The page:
“Learning History in Nursery School” by Patrick Carrington

Patrick Carrington


For a month, rain slid down on silk ropes
like a spider was wrapping us
in a sad and sturdy home. On the way
to pre-school my son asked if we
might have to hold umbrellas forever.

Through the window, I watched him build
a day of his own with fingerpaints.
He didn’t repeat the world’s mistakes.

He made the sun yellow, the sky as blue
as a new boy. He was giving
the stick figures smiles and beach balls

just as a rainbow climbed into the mist
over the huge clock on city hall.
It was as blurry as puddled gasoline.
The sky was copying him, pulling up
some long forgotten oils off the street.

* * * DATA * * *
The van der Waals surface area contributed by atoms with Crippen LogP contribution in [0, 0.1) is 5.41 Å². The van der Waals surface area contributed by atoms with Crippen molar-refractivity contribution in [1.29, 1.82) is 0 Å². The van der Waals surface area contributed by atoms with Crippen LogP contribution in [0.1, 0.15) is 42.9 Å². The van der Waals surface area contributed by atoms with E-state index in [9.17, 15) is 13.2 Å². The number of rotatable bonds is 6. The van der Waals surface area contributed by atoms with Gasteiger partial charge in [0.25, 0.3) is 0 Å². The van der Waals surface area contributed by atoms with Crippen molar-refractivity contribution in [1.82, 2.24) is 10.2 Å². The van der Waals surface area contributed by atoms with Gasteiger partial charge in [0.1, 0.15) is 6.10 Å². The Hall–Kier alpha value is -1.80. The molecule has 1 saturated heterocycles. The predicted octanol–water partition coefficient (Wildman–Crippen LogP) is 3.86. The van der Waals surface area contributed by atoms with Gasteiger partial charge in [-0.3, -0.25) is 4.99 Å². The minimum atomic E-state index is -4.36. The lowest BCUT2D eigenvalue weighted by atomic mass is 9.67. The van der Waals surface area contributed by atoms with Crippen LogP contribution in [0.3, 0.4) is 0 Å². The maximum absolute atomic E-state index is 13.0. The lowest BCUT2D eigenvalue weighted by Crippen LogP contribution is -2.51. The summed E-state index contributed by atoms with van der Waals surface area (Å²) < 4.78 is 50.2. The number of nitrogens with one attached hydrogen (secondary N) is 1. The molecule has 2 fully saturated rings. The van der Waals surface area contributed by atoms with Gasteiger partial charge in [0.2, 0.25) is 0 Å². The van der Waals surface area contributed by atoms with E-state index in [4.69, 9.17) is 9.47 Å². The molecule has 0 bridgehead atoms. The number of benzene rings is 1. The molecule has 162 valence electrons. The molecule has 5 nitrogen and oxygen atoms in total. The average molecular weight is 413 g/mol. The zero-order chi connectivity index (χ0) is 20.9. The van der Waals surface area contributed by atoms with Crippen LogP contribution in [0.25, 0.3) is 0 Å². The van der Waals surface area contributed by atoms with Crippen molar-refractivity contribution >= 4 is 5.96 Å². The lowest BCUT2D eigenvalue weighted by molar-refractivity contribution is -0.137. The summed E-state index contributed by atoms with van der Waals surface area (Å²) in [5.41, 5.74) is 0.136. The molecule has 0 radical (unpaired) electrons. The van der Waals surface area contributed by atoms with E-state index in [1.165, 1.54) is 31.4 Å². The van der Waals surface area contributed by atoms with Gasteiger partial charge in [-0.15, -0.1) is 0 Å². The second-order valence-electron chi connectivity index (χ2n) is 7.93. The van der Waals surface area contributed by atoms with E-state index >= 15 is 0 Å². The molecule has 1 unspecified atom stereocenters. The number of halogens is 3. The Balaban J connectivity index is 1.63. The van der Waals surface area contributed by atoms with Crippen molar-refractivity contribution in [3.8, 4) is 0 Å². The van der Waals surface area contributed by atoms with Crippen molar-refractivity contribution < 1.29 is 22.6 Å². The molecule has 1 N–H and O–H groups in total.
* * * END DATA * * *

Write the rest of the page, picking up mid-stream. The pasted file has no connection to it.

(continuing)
from Rattle #26, Winter 2006


Patrick Carrington: “In me, poetry alternates between being a health and a sickness, a joy and a curse, a defiance and a curiosity, sustenance and an addiction. I write for the click and clack of words that give me peace, and to drain infection, poisons I must release. If I don’t, I hurt. I write because someone told me not to once. I write because I saw a person with twelve fingers, and I want to know if I’m him, or he’s me, or I’m you. I write because it feeds me, and I need it in the vein.”

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